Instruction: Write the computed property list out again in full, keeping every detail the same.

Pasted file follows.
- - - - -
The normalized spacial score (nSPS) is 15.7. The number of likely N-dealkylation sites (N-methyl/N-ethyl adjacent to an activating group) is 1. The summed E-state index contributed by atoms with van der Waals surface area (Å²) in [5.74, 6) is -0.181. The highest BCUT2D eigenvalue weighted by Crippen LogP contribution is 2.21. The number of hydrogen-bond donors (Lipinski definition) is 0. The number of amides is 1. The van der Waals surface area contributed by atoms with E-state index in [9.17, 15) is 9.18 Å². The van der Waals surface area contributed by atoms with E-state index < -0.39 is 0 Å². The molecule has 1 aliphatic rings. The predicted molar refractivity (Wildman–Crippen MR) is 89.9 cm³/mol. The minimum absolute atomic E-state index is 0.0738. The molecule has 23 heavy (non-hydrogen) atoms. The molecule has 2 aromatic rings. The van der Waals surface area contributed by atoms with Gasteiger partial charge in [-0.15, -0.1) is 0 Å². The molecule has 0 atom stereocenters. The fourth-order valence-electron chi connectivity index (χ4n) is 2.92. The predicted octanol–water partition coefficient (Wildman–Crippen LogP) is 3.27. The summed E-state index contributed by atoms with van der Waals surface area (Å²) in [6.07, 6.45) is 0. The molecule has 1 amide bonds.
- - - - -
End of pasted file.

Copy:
The normalized spacial score (nSPS) is 15.7. The number of likely N-dealkylation sites (N-methyl/N-ethyl adjacent to an activating group) is 1. The summed E-state index contributed by atoms with van der Waals surface area (Å²) in [5.74, 6) is -0.181. The highest BCUT2D eigenvalue weighted by Crippen LogP contribution is 2.21. The number of hydrogen-bond donors (Lipinski definition) is 0. The number of amides is 1. The van der Waals surface area contributed by atoms with E-state index in [9.17, 15) is 9.18 Å². The van der Waals surface area contributed by atoms with E-state index < -0.39 is 0 Å². The molecule has 1 aliphatic rings. The predicted molar refractivity (Wildman–Crippen MR) is 89.9 cm³/mol. The minimum absolute atomic E-state index is 0.0738. The molecule has 23 heavy (non-hydrogen) atoms. The molecule has 2 aromatic rings. The van der Waals surface area contributed by atoms with Gasteiger partial charge in [-0.15, -0.1) is 0 Å². The molecule has 0 atom stereocenters. The fourth-order valence-electron chi connectivity index (χ4n) is 2.92. The predicted octanol–water partition coefficient (Wildman–Crippen LogP) is 3.27. The summed E-state index contributed by atoms with van der Waals surface area (Å²) in [6.07, 6.45) is 0. The molecule has 1 amide bonds.